A guest blog by the Rt Hon Dame Caroline Spelman MP.
Today is the 15th birthday of Leah Sharibu. But, unlike most young girls around the world, she will be spending her birthday in captivity.
On 19 February 2018, Leah was among 110 girls who were abducted from the Government Girls Science and Technical College in Dapchi, north eastern Nigeria, by the al-Barnawi faction of Boko Haram. The oldest abductees were 18 years of age; the youngest were 11.
On 21 March 2018, over a month after their capture, Boko Haram returned 105 of the girls to Dapchi, following negotiations with the government. Five had reportedly died during the arduous journey to Boko Haram’s hideout.
However, returnees confirmed that Leah Sharibu, the sole Christian among them, remained in captivity due to her refusal to convert and wear a hijab. Her friends said they begged her to feign conversion so they could all leave together. However, a tearful Leah is reported to have informed them she could not live with herself if she did so. She also asked them to tell her mother, Rebecca Sharibu, to pray for the will of God to be done in her life. In a comment to Nigerian media her father Nathan Sharibu said: “They gave her the option of converting in order to be released but she said she will never become a Muslim. I am very sad… but I’m also jubilating too because my daughter did not denounce Christ.”
Member States of the United Nations Economic and Social Council (ECOSOC)
Re: CSW’s application for UN ECOSOC Consultative Status
We are writing to you requesting that you vote in favour of Christian Solidarity Worldwide’s (CSW’s) appeal for UN ECOSOC consultative status in April 2017.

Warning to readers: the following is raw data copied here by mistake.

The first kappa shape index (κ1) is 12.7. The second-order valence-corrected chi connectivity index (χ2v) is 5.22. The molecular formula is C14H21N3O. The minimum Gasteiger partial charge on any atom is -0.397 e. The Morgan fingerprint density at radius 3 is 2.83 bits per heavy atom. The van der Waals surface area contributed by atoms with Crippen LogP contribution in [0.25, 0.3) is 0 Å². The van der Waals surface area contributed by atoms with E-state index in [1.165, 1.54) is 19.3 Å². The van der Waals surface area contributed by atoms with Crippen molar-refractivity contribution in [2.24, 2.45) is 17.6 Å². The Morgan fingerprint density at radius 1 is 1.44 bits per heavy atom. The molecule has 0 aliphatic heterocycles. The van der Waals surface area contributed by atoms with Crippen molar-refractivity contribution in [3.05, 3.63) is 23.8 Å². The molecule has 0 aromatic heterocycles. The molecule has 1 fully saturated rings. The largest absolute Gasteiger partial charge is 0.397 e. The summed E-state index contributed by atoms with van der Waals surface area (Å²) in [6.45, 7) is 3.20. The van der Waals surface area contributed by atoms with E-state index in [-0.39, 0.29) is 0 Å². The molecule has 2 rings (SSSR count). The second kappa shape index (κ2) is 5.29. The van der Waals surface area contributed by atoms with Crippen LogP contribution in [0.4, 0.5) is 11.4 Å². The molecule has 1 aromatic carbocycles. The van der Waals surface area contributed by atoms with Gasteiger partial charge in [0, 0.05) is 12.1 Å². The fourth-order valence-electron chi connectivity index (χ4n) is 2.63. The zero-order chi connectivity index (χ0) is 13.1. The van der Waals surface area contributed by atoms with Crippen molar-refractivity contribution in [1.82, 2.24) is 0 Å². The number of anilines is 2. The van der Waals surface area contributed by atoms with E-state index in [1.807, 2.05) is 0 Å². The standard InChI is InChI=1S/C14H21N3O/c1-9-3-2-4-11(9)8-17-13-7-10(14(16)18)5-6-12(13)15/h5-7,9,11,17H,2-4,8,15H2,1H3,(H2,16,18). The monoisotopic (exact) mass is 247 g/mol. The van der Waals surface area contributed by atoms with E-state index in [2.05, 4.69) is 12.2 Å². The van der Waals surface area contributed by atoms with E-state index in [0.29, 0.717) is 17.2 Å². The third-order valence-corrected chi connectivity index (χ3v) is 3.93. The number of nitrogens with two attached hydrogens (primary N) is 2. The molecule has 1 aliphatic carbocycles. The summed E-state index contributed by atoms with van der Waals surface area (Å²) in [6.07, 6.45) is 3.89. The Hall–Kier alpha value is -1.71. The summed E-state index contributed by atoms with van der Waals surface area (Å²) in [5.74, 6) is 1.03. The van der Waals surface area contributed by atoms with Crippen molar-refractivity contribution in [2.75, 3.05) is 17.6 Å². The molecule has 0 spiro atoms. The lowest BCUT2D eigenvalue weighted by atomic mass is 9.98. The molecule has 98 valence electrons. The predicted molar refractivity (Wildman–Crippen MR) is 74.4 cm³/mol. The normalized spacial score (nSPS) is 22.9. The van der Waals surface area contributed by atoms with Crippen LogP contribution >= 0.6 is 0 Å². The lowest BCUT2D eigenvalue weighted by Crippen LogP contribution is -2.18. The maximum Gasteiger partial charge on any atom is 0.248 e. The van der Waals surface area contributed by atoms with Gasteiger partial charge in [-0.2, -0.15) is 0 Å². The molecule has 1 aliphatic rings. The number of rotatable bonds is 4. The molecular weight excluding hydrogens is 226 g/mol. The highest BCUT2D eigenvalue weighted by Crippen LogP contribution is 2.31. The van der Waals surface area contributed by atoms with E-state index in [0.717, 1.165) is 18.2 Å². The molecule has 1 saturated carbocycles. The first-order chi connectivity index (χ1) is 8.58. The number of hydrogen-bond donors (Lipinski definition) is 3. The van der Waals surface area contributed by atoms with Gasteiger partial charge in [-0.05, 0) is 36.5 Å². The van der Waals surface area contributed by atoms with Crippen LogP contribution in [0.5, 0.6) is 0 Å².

CSW is a human rights advocacy organisation with almost 40 years’ experience of promoting the right to Freedom of Religion or Belief (FoRB) in over 20 countries worldwide. Its advocacy work is firmly rooted in Article 18 of the Universal Declaration of Human Rights (UDHR), which states that “Everyone has the right to freedom of thought, conscience and religion.”
CSW engages regularly with United Nations mechanisms providing evidence-based analysis. It applied in 2009 for consultative status in order to broaden the scope of its work with key human rights advocacy platforms, including the Human Rights Council and General Assembly.
On 3 February 2017, the UN Committee on NGOs voted to reject CSW’s application after repeated deferrals. Since 2009, CSW has provided timely and comprehensive answers to over 80 questions from the Committee, to no avail.
We, the undersigned, are disappointed at the Committee’s decision and deeply concerned about the wider message that the rejection of CSW’s application sends regarding the Committee’s commitment to facilitating NGO access to UN mechanisms.
CSW’s situation is not unique. In May 2016, over 230 NGOs raised concerns about the Committee’s repeated deferral and denial of NGO applications for consultative status, which effectively blocks a number of NGOs from participating fully in UN processes.